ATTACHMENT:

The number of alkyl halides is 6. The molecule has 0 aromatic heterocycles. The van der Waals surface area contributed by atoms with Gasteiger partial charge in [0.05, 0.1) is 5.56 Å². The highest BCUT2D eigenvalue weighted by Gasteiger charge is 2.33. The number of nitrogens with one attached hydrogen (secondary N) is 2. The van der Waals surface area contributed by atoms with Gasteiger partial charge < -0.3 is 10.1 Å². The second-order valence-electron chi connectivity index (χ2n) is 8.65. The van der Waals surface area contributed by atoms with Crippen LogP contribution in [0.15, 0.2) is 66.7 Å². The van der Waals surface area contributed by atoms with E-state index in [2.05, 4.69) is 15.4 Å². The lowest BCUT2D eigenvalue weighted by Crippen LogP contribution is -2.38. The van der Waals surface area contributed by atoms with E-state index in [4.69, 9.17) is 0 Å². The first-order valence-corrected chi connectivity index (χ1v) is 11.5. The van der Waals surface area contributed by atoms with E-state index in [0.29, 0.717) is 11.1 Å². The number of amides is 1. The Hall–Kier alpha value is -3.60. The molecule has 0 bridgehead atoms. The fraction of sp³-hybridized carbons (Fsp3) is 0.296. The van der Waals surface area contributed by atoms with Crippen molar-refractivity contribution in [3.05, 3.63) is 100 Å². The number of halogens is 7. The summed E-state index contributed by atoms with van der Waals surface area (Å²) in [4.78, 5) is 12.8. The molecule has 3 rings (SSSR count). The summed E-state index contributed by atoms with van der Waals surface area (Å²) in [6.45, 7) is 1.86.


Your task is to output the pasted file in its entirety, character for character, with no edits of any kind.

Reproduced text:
The number of alkyl halides is 6. The molecule has 0 aromatic heterocycles. The van der Waals surface area contributed by atoms with Gasteiger partial charge in [0.05, 0.1) is 5.56 Å². The highest BCUT2D eigenvalue weighted by Gasteiger charge is 2.33. The number of nitrogens with one attached hydrogen (secondary N) is 2. The van der Waals surface area contributed by atoms with Gasteiger partial charge < -0.3 is 10.1 Å². The second-order valence-electron chi connectivity index (χ2n) is 8.65. The van der Waals surface area contributed by atoms with Crippen LogP contribution in [0.15, 0.2) is 66.7 Å². The van der Waals surface area contributed by atoms with E-state index in [2.05, 4.69) is 15.4 Å². The lowest BCUT2D eigenvalue weighted by Crippen LogP contribution is -2.38. The van der Waals surface area contributed by atoms with E-state index in [4.69, 9.17) is 0 Å². The first-order valence-corrected chi connectivity index (χ1v) is 11.5. The van der Waals surface area contributed by atoms with E-state index in [0.29, 0.717) is 11.1 Å². The number of amides is 1. The Hall–Kier alpha value is -3.60. The molecule has 0 bridgehead atoms. The fraction of sp³-hybridized carbons (Fsp3) is 0.296. The van der Waals surface area contributed by atoms with Crippen molar-refractivity contribution in [3.05, 3.63) is 100 Å². The number of halogens is 7. The summed E-state index contributed by atoms with van der Waals surface area (Å²) in [4.78, 5) is 12.8. The molecule has 3 rings (SSSR count). The summed E-state index contributed by atoms with van der Waals surface area (Å²) in [6.45, 7) is 1.86.